Title

Full STEAM Ahead--Using a Problem-Based Curricular Framework to Engage At-Risk Students

Location

Vernon

Strand #1

Academic Achievement & School Leadership

Strand #2

Social & Emotional Skills

Relevance

This proposal relates to strands 1 & 2 by emphasizing equitable opportunities to learn across the STEM fields for all students and addressing achievement motivation and student empowerment.

Brief Program Description

The purpose of the session is to discuss the impact of an integrative curricular framework on upper elementary students and their attitudes about learning in math and science. Objectives include: (1) introducing STEAM framework (2) sharing how this framework has been implemented in 1 particular school and (3) discussing ways to begin introducing STEAM practices into other programs. This session would be ideal for practitioners, educators or program administrators.

Summary

The goal of education focuses on knowledge at the core: (a) the generation of knowledge, (b) the understanding of knowledge (c) the retention of knowledge and (d) the active use of knowledge (Kaplan & Flum, 2012). However, with the emphasis on 21st century skills, educators and others have realized that education must also promote the development of students’ identities. STEAM education is an integrated curricular framework that includes science, technology, engineering, the arts and mathematics (Yakman, 2008; Basham, Israel & Maynard, 2010; Israel, Maynard & Williamson, 2013). It emphasizes problem-solving and critical thinking through real-world applications (Basham, Israel & Maynard, 2010; Israel, Maynard & Williamson, 2013). This framework not only engages students in authentic and meaningful learning experiences, it allows them to explore potential careers in science related fields and to become scientifically literate. While much research now looks at STEM education, very little research has explored the role of STEM education in improving student engagement at the elementary level. In addition, there is a gap in the literature as it relates to how students understand STEM or project based learning and it’s potential impact on their future aspirations. The purpose of this presentation is three-fold: 1) to evaluate the impact of a STEAM framework on student engagement 2) to discuss the use of peer leaders as a potential strategy for enhancing student engagement and 3) to explore the ways that students identify as researchers. Attitudes and beliefs of fifth grade students were measured using a series of surveys: the STEM Semantics Survey, Career Interest Questionnaire, modified Engagement vs. Disaffection Scale, Motivation and Engagement Scale (MES) and the Children’s Hope Scale. Students were observed during weekly research team meetings and classroom STEAM activities. Data and outcomes will be presented. In addition, practical steps for getting started with STEAM projects will be shared with participants.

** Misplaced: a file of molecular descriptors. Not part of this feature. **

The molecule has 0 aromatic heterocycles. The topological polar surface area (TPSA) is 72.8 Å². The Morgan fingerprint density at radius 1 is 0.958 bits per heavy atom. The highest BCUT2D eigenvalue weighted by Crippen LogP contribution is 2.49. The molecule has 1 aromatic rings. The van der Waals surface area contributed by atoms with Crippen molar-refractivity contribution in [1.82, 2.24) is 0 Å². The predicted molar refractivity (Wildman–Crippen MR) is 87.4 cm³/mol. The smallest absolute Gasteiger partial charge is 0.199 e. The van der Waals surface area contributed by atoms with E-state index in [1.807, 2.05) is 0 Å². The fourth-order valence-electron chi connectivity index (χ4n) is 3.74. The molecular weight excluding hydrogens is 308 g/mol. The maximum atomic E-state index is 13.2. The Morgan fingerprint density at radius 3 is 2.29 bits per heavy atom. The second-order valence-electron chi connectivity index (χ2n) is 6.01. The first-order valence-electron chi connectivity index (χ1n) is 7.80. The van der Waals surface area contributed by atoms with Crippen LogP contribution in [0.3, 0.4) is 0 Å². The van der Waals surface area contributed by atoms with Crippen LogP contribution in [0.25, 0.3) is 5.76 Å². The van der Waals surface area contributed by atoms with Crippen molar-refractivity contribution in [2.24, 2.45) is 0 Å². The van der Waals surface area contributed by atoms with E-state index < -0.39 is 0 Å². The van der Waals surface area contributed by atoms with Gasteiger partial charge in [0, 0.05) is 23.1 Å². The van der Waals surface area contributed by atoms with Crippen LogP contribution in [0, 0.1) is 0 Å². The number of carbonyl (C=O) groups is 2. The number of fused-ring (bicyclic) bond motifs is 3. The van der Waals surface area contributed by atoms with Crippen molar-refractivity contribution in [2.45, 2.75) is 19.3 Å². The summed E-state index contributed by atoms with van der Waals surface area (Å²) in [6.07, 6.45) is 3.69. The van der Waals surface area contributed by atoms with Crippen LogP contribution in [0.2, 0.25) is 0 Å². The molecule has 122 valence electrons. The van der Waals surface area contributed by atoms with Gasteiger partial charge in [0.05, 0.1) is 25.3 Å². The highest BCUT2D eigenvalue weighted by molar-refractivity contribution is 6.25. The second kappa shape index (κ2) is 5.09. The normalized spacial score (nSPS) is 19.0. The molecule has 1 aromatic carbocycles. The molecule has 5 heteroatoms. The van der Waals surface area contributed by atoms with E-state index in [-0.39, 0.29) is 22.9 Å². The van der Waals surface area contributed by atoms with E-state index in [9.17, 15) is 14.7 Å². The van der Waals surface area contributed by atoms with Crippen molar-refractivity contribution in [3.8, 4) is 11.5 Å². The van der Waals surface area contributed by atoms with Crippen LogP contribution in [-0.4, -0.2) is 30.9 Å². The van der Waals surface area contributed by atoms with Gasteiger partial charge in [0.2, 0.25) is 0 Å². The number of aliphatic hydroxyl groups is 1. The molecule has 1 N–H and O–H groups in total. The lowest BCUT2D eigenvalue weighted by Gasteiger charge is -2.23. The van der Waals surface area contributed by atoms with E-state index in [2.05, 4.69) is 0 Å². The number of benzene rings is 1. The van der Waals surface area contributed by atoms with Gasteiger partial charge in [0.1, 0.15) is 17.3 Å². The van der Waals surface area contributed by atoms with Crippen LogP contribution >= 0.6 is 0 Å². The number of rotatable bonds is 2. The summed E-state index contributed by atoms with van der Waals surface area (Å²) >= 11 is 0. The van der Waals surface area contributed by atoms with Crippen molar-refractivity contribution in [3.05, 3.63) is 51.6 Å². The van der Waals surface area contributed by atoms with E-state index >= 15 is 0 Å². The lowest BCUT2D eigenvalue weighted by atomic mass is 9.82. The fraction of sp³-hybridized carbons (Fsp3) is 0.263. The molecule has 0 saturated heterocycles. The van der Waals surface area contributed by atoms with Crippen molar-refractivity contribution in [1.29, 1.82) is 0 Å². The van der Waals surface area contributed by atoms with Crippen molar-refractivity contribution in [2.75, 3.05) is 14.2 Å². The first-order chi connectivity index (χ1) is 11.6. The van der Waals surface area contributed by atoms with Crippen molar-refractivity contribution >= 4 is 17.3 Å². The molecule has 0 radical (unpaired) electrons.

Evidence